Picture This: Cool Photo and Video Walls
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PALO ALTO, Calif. -- One thing Cooliris has always had is a good demo.
The venture-backed company offers a very, well, cool way to display photos and images in a horizontal, scrollable 3-D wall of images. The application has attracted advertisers and a multitude of Web sites looking for new ways to show groups of product features or images or search through images on the Web. Over 10,000 Web sites use Cooliris' technology, its executive vice president of products, Michele Turner, told InternetNews.com in a briefing here at the firm's headquarters.
Now the company is looking to expand its reach with today's announcement of Cooliris Express.
Enter Cooliris Express, which simplifies the process of creating and embedding a Cooliris wall in a Web site, blog or social network.
A step-by-step wizard walks users through the gallery-building and posting process. First, it prompts them to locate their personal media-rich content, then it provides options for the sites to which the content will be posted and made viewable.
The whole process can be done in under a minute, according to Cooliris, which showed just that in a demo.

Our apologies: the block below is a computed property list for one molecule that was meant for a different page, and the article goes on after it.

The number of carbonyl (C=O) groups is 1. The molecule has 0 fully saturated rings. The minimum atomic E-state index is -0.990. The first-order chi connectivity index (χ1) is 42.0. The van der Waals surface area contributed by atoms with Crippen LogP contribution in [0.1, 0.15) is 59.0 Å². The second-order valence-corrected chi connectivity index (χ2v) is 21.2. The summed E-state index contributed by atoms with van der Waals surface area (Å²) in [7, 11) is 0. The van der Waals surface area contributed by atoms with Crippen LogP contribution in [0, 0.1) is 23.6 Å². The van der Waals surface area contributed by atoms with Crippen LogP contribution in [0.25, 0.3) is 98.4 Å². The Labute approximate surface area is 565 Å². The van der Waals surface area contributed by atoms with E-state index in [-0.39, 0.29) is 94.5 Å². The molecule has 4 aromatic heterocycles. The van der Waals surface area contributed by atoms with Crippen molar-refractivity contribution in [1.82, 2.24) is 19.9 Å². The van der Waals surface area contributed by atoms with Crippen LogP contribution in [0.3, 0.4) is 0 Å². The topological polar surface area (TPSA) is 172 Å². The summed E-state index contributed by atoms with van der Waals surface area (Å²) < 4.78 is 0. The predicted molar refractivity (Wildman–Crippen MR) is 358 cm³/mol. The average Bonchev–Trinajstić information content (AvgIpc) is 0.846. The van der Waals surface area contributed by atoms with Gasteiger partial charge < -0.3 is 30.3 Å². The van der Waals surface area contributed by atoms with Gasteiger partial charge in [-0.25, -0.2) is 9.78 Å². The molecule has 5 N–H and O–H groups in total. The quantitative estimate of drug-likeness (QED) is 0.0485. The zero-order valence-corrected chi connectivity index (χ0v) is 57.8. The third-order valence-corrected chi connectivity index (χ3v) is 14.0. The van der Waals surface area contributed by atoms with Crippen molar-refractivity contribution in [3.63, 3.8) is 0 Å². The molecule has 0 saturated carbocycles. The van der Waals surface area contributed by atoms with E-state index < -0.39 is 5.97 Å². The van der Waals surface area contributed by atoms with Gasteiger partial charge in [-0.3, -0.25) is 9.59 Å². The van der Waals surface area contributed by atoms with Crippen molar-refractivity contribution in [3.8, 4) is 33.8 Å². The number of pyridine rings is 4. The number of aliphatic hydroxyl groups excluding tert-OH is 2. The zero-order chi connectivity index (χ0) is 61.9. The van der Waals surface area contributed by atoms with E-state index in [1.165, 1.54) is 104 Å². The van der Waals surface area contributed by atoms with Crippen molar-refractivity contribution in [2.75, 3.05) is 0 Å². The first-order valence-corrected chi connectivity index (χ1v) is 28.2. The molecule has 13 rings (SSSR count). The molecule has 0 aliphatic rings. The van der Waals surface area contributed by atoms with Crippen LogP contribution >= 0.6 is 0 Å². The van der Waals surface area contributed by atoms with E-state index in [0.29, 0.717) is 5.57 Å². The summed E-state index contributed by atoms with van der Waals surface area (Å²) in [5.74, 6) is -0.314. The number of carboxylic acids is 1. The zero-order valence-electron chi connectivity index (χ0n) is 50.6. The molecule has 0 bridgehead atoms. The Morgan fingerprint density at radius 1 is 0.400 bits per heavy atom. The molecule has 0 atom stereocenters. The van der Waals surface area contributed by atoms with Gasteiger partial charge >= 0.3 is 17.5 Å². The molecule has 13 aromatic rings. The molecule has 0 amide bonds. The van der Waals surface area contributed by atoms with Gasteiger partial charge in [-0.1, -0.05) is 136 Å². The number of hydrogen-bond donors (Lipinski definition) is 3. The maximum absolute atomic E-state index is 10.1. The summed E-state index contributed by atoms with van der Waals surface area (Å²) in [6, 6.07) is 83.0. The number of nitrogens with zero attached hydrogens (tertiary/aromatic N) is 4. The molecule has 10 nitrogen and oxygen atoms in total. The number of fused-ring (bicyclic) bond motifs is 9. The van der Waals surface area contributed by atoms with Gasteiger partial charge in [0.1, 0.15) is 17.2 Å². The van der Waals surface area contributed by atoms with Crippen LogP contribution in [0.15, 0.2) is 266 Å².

Content sources for creating a Cooliris wall or gallery can be from any number of sources on the Web, including photo- and video-sharing sites like Flickr, Picasa and YouTube or any media RSS feed.
On the posting side, Cooliris supports social media sites and blogs including: Twitter, Facebook, WordPress, TypePad, Netvibes, Yahoo, Hi5 and Orkut.
"Facebook works with our client and one of our top traffic sources already is viewing Facebook photos," said Matt Wahl, a product manager at Cooliris, told InternetNews.com.
Cooliris also said it plans to later release a more advanced version of Express designed for Web developers and "premium content publishers." The company said the new release will provide a "new, innovative way of delivering their media and advertising."
While there are a number of photo and media-sharing sites, Turner believes Cooliris has a unique appeal.
"Horizontal scrolling is something we highly believe in. The brain doesn't process vertical as well -- it just doesn't have the same natural feel" as looking side-to-side.
Cooliris already has an iPhone application and plans to do more next year in the mobile area, including support for additional platforms.
"Down the line, the Web and mobile experience should be seamless," Turner said.